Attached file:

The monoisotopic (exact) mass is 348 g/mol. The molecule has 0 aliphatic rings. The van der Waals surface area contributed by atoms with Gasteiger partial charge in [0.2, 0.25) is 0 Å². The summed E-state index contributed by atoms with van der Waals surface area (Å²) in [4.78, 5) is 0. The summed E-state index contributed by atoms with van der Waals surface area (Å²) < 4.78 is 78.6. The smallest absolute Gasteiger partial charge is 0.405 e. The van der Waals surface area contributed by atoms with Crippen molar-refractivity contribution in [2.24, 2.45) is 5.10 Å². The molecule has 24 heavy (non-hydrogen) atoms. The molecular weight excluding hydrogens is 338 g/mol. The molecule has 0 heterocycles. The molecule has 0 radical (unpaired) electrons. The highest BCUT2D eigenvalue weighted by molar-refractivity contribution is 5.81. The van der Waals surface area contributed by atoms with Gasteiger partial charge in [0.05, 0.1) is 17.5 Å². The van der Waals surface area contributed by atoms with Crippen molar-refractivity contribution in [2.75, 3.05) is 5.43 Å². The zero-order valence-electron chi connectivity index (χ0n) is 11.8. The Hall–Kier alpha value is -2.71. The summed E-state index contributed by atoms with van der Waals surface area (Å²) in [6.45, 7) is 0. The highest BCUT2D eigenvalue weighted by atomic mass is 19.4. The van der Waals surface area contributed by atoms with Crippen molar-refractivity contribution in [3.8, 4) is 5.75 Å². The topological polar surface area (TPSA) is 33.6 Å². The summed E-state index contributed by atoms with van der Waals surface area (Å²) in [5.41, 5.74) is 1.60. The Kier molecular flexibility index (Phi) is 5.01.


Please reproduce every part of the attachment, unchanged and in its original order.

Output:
The monoisotopic (exact) mass is 348 g/mol. The molecule has 0 aliphatic rings. The van der Waals surface area contributed by atoms with Gasteiger partial charge in [0.2, 0.25) is 0 Å². The summed E-state index contributed by atoms with van der Waals surface area (Å²) in [4.78, 5) is 0. The summed E-state index contributed by atoms with van der Waals surface area (Å²) < 4.78 is 78.6. The smallest absolute Gasteiger partial charge is 0.405 e. The van der Waals surface area contributed by atoms with Crippen molar-refractivity contribution in [2.24, 2.45) is 5.10 Å². The molecule has 24 heavy (non-hydrogen) atoms. The molecular weight excluding hydrogens is 338 g/mol. The molecule has 0 heterocycles. The molecule has 0 radical (unpaired) electrons. The highest BCUT2D eigenvalue weighted by molar-refractivity contribution is 5.81. The van der Waals surface area contributed by atoms with Gasteiger partial charge in [0.05, 0.1) is 17.5 Å². The van der Waals surface area contributed by atoms with Crippen molar-refractivity contribution in [2.75, 3.05) is 5.43 Å². The zero-order valence-electron chi connectivity index (χ0n) is 11.8. The Hall–Kier alpha value is -2.71. The summed E-state index contributed by atoms with van der Waals surface area (Å²) in [6.45, 7) is 0. The highest BCUT2D eigenvalue weighted by atomic mass is 19.4. The van der Waals surface area contributed by atoms with Crippen molar-refractivity contribution in [3.8, 4) is 5.75 Å². The topological polar surface area (TPSA) is 33.6 Å². The summed E-state index contributed by atoms with van der Waals surface area (Å²) in [5.41, 5.74) is 1.60. The Kier molecular flexibility index (Phi) is 5.01.